This section allows you to view all posts made by this member. Note that you can only see posts made in areas you currently have access to.
Messages - Maintain FL 350
Pages: 1 ... 36 37 38 39 40  42 43 44 45 46 ... 72
« on: December 15, 2012, 08:01:37 PM »
The good news is that you've got some time to prepare. The people who get accepted with GPAs in the 25% range are often either splitters (with very high LSAT scores to compensate) or have amazing softs, or both. Nevertheless, it can be done. Just remember, even if you don't get into T14 you can still get a solid legal education and have a great career. The vast, overwhelming majority of successful lawyers didn't go to a T14.
« on: December 15, 2012, 07:40:50 PM »
Do you have an LSAT score yet? That's going to be an even bigger factor than your GPA. Assuming that you can successfully raise you GPA to 3.5, you'd probably need to score around 170 to have a shot at NYU or Cornell. No small task.
« on: December 15, 2012, 12:27:39 PM »
Congratulations Jenni, I'm glad you passed!
That's how you pass law school exams. You spot all of the issues and talk about them intelligently. The baby bar is no different. If you hit all of the issues and talk about them with the right rule, passing the BB should be a snap.
Duncan, I'd go a step further and say that's essentially how you pass the bar exam, too. Take a look at the examples of passing bar essays on Calbar. The rule statements are often short and direct and the analysis is good, but not incredible. I think my law school placed a higher value on in-depth analysis than the bar examiners. If you fail to identify issues on the bar however, you're toast. The best analysis in the world won't score you enough points to pass if you miss a major issue.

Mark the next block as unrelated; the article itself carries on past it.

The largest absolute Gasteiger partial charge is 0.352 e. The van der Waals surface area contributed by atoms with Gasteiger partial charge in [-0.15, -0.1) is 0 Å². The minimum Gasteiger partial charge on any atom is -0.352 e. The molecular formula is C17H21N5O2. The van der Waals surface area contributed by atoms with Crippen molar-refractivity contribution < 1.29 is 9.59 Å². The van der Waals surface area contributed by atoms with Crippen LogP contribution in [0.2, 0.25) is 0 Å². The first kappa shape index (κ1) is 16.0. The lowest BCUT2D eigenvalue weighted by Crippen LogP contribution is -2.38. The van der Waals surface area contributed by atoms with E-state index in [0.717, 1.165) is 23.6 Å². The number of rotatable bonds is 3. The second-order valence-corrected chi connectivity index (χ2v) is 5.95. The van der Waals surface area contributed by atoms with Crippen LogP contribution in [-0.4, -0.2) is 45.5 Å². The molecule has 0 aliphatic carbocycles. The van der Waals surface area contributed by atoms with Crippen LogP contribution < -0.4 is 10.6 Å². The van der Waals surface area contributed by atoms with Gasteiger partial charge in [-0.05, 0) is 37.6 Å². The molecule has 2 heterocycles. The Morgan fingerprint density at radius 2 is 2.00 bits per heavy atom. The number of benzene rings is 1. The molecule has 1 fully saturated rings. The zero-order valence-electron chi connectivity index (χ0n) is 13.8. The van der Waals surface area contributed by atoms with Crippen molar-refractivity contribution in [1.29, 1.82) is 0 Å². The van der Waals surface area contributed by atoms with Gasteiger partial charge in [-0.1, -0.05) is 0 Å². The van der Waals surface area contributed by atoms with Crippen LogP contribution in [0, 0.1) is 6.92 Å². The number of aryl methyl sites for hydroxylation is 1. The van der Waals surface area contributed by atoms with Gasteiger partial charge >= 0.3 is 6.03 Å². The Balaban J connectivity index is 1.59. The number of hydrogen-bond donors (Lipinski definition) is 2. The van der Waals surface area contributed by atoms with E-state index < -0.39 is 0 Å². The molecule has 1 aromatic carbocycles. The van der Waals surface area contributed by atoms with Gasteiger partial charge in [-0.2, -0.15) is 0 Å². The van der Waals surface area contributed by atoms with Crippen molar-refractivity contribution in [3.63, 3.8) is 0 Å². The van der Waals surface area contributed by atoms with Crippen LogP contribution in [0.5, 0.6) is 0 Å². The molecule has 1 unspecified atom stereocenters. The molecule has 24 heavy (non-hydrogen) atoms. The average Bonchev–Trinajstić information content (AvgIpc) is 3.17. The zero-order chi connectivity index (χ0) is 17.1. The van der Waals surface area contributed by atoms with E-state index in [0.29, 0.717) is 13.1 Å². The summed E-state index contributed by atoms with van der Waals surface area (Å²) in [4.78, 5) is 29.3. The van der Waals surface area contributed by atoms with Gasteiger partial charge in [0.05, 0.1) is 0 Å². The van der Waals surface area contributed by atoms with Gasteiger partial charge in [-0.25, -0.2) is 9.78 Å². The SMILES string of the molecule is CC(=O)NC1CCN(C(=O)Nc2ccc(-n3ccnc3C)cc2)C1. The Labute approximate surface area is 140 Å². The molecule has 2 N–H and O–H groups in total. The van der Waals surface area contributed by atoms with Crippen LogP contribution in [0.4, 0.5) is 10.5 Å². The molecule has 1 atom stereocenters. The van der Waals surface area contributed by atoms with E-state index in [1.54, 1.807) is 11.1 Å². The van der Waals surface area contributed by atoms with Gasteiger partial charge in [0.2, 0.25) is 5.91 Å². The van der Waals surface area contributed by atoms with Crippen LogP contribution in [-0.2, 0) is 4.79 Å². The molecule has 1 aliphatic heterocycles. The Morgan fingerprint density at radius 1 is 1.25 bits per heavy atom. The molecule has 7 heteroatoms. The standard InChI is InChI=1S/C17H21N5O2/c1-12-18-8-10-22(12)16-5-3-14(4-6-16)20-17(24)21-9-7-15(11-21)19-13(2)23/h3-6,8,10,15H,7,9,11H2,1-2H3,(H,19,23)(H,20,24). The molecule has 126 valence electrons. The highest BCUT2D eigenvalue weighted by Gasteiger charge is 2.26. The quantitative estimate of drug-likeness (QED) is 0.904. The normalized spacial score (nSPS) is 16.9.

One of the major obstacles people face on the bar essays and PTs (and, I assume, on the FYLSE) is simply organization. I knew a lot of classmates who knew the black letter law and could apply it to fact patterns. What they sstruggled with was distilling that mountain of info into a cohesive, easy to read format. The bar graders are going through hundreds of essays, and you've got make your essays as clear as possible. If you bury a key point in the middle of a long, complex paragraph that is otherwise full of brilliant analysis it may be missed. Writing good essays, whether it's law school, the baby bar or the bar is a learnable skill, but it takes lots of practice.
The reason the baby bar seems hard is because so many of the people who have to take it have already demonstrated that passing law exams gives them trouble. I've read some of the essay questions that appear on the baby bar. They look like ordinary law school essays to me. Nothing more difficult than the essay questions I faced with my first year final exams.
I agree. This illustrates one of the problems I have with unaccredited programs. Unaccredited programs accept almost everyone and have little in the way of prerequisites. Bachelor's degree not required, good UGPA not required, LSAT not required. In other words there's no "weeding out" process previous
to matriculation and many unqualified applicants are admitted. Not surprisingly a huge number fail the FYLSE and bar exam.